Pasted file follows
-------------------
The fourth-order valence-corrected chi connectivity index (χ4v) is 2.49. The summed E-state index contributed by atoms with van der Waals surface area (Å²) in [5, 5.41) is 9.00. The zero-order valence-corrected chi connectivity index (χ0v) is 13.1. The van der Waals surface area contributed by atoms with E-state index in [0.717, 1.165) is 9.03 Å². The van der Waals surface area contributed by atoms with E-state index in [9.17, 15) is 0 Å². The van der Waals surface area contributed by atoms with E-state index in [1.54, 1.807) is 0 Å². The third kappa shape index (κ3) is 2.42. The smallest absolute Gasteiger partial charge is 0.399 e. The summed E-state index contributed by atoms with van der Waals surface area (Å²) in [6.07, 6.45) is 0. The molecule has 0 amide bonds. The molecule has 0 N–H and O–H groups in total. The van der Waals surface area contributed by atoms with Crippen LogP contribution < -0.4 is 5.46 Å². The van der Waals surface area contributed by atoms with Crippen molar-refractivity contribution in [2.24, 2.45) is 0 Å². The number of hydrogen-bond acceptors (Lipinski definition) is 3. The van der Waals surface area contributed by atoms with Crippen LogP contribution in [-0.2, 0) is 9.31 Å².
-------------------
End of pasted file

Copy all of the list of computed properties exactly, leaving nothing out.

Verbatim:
The fourth-order valence-corrected chi connectivity index (χ4v) is 2.49. The summed E-state index contributed by atoms with van der Waals surface area (Å²) in [5, 5.41) is 9.00. The zero-order valence-corrected chi connectivity index (χ0v) is 13.1. The van der Waals surface area contributed by atoms with E-state index in [0.717, 1.165) is 9.03 Å². The van der Waals surface area contributed by atoms with E-state index in [9.17, 15) is 0 Å². The van der Waals surface area contributed by atoms with E-state index in [1.54, 1.807) is 0 Å². The third kappa shape index (κ3) is 2.42. The smallest absolute Gasteiger partial charge is 0.399 e. The summed E-state index contributed by atoms with van der Waals surface area (Å²) in [6.07, 6.45) is 0. The molecule has 0 amide bonds. The molecule has 0 N–H and O–H groups in total. The van der Waals surface area contributed by atoms with Crippen LogP contribution < -0.4 is 5.46 Å². The van der Waals surface area contributed by atoms with Crippen molar-refractivity contribution in [2.24, 2.45) is 0 Å². The number of hydrogen-bond acceptors (Lipinski definition) is 3. The van der Waals surface area contributed by atoms with Crippen LogP contribution in [-0.2, 0) is 9.31 Å².